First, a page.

But remember, NYSED Commissioner John King once compared himself to Martin Luther King Jr. and the Common Core/testing education reforms King pushes to the Civil Rights Movement, so you have to understand that the Good Doctor of the Common Core is given to making grandiose comparisons.
Which is what he did today:
State Education Commissioner John King concluded his keynote address at the State Education Department’s 20th Network Team Institute with an anecdote about his late uncle Haldane King, who was a member of the illustrious Tuskegee Airmen during World War II.
King attended the Thursday unveiling of his uncle’s tombstone at Arlington National Cemetery in Washington, and spoke about the “clarity of purpose” exhibited by the men who sacrificed so much for their country even in the face of racism.
The commissioner connected that sort of conviction to the work of teachers implementing the Common Core educational standards. “What we must each bring to this work is tremendous certainty about the goal — the goal of college readiness, career readiness, citizenship readiness for our students, which is what brought us to this work,” he said.
These Common Core shillery festivities were paid for by Race to the Top funds and the teachers attending this week of professional development on the Core are supposed to go back to their schools and train their colleagues in how the SED wants the Core implemented statewide.
While these "Common Core Tuskegee Airmen" in Albany appear happy to do their CCSS shill work, even Dr. King (John, not Martin) admitted the CCSS implementation isn't going too smoothly:
King acknowledged the controversy and criticism surrounding the rollout of the new standards. Only this week, Republican gubernatorial candidate Rob Astorino announced the creation of a “Stop Common Core” ballot line designed to tap into voter antipathy.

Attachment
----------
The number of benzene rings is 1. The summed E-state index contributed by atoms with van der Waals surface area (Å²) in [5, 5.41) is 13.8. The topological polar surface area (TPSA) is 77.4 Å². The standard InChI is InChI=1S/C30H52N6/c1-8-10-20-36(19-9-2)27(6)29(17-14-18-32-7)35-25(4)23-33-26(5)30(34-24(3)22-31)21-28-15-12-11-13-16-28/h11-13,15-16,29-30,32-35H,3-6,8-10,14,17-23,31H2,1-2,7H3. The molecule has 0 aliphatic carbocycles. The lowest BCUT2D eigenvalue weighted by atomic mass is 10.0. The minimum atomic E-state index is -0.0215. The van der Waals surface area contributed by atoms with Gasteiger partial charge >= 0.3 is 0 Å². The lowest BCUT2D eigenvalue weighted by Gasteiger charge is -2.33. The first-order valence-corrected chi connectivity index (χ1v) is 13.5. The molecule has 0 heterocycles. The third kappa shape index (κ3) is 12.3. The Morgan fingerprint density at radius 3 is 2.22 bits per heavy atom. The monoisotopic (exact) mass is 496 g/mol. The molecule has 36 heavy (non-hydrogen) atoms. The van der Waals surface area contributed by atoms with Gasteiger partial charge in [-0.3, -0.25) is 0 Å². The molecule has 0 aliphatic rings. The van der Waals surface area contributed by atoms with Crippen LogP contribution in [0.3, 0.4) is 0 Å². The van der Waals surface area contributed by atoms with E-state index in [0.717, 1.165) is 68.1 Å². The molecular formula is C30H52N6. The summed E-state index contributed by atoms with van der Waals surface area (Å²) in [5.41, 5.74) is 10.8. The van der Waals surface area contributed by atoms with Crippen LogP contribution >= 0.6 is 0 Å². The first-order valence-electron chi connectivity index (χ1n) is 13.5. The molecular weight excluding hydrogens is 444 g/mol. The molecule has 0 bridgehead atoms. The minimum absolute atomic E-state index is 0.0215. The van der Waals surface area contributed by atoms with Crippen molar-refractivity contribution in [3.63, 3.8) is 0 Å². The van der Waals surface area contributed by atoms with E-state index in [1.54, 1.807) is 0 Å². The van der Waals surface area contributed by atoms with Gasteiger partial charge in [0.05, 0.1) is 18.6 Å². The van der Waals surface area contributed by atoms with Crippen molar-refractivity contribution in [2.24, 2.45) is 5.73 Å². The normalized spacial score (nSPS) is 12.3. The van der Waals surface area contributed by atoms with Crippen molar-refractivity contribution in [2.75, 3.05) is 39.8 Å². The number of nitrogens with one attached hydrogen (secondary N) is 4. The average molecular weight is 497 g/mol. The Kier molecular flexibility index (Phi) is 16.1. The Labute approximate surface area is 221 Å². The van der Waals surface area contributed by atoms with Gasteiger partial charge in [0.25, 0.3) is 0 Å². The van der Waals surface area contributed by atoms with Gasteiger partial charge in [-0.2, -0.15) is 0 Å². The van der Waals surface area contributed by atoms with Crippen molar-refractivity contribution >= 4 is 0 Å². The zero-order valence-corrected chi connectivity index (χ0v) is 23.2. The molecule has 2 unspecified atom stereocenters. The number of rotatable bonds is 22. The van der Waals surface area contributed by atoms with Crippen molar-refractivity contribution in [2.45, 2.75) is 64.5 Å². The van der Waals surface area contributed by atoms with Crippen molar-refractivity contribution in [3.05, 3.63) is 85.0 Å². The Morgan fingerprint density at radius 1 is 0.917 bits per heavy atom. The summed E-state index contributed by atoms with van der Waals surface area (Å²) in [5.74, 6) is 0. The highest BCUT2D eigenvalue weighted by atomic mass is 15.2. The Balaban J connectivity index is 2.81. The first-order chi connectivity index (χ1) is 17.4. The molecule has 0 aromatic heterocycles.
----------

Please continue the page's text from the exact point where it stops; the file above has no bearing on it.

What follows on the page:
“There have been a lot of politics over the last four years around how this works,” King told his audience, “and I have no doubt that those politics will continue.”
Oh, you can be sure the political battle to put a stake through the heart of the Common Core Federal Standards and bury them in four different corners of the state will continue apace, Dr. King.
You and your merry men and women in reform can do your CCSS implementation work all you want.
You're losing the political battle with students, parents, teachers, the unions and many politicians - which ultimately means you're losing the battle.
Instead of comparing yourself to the Tuskegee Airmen, you should have used General Custer as a better comparison.
He too was an arrogant prick who thought he knew better than everybody else how to handle conflict, he too wasn't interested in hearing anybody's opinions on anything, he too was lacking in empathy and he too was a grand self-promoter given to making grandiose statements about himself.
In short, he was just like you, Dr. King, or should I say "Common Core Custer."
Common Core Custer.
There's a grandiose comparison for John King that fits.